Every back-to-school season, marketers push high tech like it's going out of style. There are e-readers, tablets, smartphones, MP3 players -- even social media campaigns to get kids interacting with products before they go shopping. But as students bring new technologies into classrooms, schools are finding that their digital policies just can't keep pace.
Many schools try to create rules that promote learning and protect students and teachers. But some schools' efforts wind up backfiring. The state of Missouri even forbade teachers and students from talking on Facebook in a decision that was ultimately overturned.
Technology and schools don't have to just coexist -- they can complement each other. For one thing, many schools are being tasked with implementing programs that help cultivate 21st-century skills like online learning and collaboration. For another, technology is a huge part of kids' lives, and carrying it around with them -- from the school bus to homeroom to the playground -- is a trend that's only going to grow.
A survey of its readers conducted by iVillage found that a whopping 98% of parents are involved in their kids' education. And many studies suggest that getting involved with the school is one of the best ways to make positive changes. So, with that in mind, here are five ways you can help your school develop a cohesive strategy to help schools, students, and tech get along.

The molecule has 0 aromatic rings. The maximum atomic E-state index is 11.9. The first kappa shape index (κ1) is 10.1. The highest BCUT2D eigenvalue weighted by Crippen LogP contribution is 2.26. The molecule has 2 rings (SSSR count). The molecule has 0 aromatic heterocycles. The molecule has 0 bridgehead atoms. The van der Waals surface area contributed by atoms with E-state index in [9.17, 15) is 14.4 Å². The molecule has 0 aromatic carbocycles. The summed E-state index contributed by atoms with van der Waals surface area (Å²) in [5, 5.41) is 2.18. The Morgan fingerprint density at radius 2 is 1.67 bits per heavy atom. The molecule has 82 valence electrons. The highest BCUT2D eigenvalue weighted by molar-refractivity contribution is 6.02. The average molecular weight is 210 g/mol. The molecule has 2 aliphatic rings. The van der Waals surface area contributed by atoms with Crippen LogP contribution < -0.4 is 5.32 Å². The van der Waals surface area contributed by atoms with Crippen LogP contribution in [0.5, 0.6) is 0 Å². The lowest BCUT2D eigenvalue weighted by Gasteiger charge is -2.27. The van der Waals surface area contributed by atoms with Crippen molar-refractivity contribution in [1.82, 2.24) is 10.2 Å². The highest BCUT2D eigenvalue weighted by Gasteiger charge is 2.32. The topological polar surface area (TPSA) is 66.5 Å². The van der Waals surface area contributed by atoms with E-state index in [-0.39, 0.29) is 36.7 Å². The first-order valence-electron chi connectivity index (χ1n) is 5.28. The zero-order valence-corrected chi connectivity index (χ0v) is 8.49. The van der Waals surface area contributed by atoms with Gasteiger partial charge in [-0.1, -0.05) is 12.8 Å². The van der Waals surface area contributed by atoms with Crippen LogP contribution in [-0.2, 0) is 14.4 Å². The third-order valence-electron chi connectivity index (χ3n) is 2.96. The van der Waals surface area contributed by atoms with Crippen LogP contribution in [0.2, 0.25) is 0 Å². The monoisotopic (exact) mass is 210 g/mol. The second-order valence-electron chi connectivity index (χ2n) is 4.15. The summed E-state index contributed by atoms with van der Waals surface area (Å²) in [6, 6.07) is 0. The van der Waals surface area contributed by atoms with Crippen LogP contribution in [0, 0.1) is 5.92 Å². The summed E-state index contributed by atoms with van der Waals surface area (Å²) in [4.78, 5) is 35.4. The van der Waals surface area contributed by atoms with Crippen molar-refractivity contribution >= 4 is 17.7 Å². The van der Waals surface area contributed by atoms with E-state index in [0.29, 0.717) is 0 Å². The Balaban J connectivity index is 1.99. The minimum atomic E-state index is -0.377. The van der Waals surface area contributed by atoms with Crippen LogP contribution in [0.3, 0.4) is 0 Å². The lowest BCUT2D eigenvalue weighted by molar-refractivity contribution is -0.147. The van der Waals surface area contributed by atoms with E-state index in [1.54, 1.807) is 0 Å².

Find out your kid's school's tech policy. Before you send your kid to school with a cell phone, a DS, or other personal devices, call and find out what the rules are. Many schools allow them (turned off, in a backpack) until after school and have consequences for non-compliance.
Reach out to other parents. Agree on some guidelines for Facebook and other social media to make sure that everyone's on the same page about online behavior. Start with no Facebook for kids under 13, no cyberbullying, and no misbehavior. This will make it a lot easier to deal with kids who cross the line.
Watch your own tech habits. Kids are learning how to interact with technology partly from you. Set limits on yourself, and your kids will grow to understand the importance of real face-to-face conversations.
Review rules for responsible online usage. When kids do research online, they sometimes forget that they can't copy things directly from the Internet into their reports and homework. Explain the basics of copyrighted material and plagiarism.
Host a parent education night. Help your school community learn about Internet safety, cyberbullying, social media, and other technology. Download our parent-engagement toolkit for ideas and support on a huge range of digital issues -- including step-by-step guidance on how to hold a parent-education night.